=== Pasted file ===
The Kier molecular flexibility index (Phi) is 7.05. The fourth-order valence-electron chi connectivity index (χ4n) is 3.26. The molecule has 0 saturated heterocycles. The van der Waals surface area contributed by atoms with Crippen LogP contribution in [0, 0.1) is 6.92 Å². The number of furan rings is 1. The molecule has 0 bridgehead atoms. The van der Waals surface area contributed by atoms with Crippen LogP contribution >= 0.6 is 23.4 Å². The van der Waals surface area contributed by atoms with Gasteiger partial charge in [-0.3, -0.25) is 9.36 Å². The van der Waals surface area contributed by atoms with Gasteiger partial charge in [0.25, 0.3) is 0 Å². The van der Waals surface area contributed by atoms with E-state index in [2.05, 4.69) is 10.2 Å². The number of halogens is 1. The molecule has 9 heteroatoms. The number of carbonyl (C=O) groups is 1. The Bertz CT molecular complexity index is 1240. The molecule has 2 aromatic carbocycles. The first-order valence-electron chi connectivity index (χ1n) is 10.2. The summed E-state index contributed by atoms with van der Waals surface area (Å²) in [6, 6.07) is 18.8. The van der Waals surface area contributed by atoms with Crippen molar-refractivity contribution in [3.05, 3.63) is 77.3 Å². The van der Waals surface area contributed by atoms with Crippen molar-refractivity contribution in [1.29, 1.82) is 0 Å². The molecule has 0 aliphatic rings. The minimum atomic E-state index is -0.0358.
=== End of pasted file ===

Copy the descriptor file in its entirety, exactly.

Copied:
The Kier molecular flexibility index (Phi) is 7.05. The fourth-order valence-electron chi connectivity index (χ4n) is 3.26. The molecule has 0 saturated heterocycles. The van der Waals surface area contributed by atoms with Crippen LogP contribution in [0, 0.1) is 6.92 Å². The number of furan rings is 1. The molecule has 0 bridgehead atoms. The van der Waals surface area contributed by atoms with Crippen LogP contribution >= 0.6 is 23.4 Å². The van der Waals surface area contributed by atoms with Gasteiger partial charge in [-0.3, -0.25) is 9.36 Å². The van der Waals surface area contributed by atoms with Gasteiger partial charge in [0.25, 0.3) is 0 Å². The van der Waals surface area contributed by atoms with E-state index in [2.05, 4.69) is 10.2 Å². The number of halogens is 1. The molecule has 9 heteroatoms. The number of carbonyl (C=O) groups is 1. The Bertz CT molecular complexity index is 1240. The molecule has 2 aromatic carbocycles. The first-order valence-electron chi connectivity index (χ1n) is 10.2. The summed E-state index contributed by atoms with van der Waals surface area (Å²) in [6, 6.07) is 18.8. The van der Waals surface area contributed by atoms with Crippen molar-refractivity contribution in [3.05, 3.63) is 77.3 Å². The van der Waals surface area contributed by atoms with Crippen molar-refractivity contribution in [1.29, 1.82) is 0 Å². The molecule has 0 aliphatic rings. The minimum atomic E-state index is -0.0358.